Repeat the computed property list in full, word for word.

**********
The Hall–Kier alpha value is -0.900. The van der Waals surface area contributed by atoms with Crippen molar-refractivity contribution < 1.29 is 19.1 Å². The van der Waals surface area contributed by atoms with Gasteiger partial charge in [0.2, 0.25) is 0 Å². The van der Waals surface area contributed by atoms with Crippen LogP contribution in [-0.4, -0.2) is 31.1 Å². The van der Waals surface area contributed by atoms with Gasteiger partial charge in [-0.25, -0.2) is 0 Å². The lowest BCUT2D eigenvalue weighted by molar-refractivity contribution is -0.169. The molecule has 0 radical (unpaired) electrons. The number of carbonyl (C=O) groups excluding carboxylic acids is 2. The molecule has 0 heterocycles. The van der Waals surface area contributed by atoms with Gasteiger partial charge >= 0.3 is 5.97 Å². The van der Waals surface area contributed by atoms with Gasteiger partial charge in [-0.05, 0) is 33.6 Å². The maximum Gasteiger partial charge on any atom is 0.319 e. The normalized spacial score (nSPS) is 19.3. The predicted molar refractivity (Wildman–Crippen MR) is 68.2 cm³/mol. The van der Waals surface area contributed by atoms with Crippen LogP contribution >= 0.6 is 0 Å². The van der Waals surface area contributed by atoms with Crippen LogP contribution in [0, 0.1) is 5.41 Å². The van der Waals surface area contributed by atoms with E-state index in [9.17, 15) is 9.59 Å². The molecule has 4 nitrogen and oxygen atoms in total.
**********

The Hall–Kier alpha value is -0.900. The van der Waals surface area contributed by atoms with Crippen molar-refractivity contribution < 1.29 is 19.1 Å². The van der Waals surface area contributed by atoms with Gasteiger partial charge in [0.2, 0.25) is 0 Å². The van der Waals surface area contributed by atoms with Crippen LogP contribution in [-0.4, -0.2) is 31.1 Å². The van der Waals surface area contributed by atoms with Gasteiger partial charge in [-0.25, -0.2) is 0 Å². The lowest BCUT2D eigenvalue weighted by molar-refractivity contribution is -0.169. The molecule has 0 radical (unpaired) electrons. The number of carbonyl (C=O) groups excluding carboxylic acids is 2. The molecule has 0 heterocycles. The van der Waals surface area contributed by atoms with Gasteiger partial charge >= 0.3 is 5.97 Å². The van der Waals surface area contributed by atoms with Gasteiger partial charge in [-0.05, 0) is 33.6 Å². The maximum Gasteiger partial charge on any atom is 0.319 e. The normalized spacial score (nSPS) is 19.3. The predicted molar refractivity (Wildman–Crippen MR) is 68.2 cm³/mol. The van der Waals surface area contributed by atoms with Crippen LogP contribution >= 0.6 is 0 Å². The van der Waals surface area contributed by atoms with Crippen LogP contribution in [0, 0.1) is 5.41 Å². The van der Waals surface area contributed by atoms with E-state index in [9.17, 15) is 9.59 Å². The molecule has 4 nitrogen and oxygen atoms in total.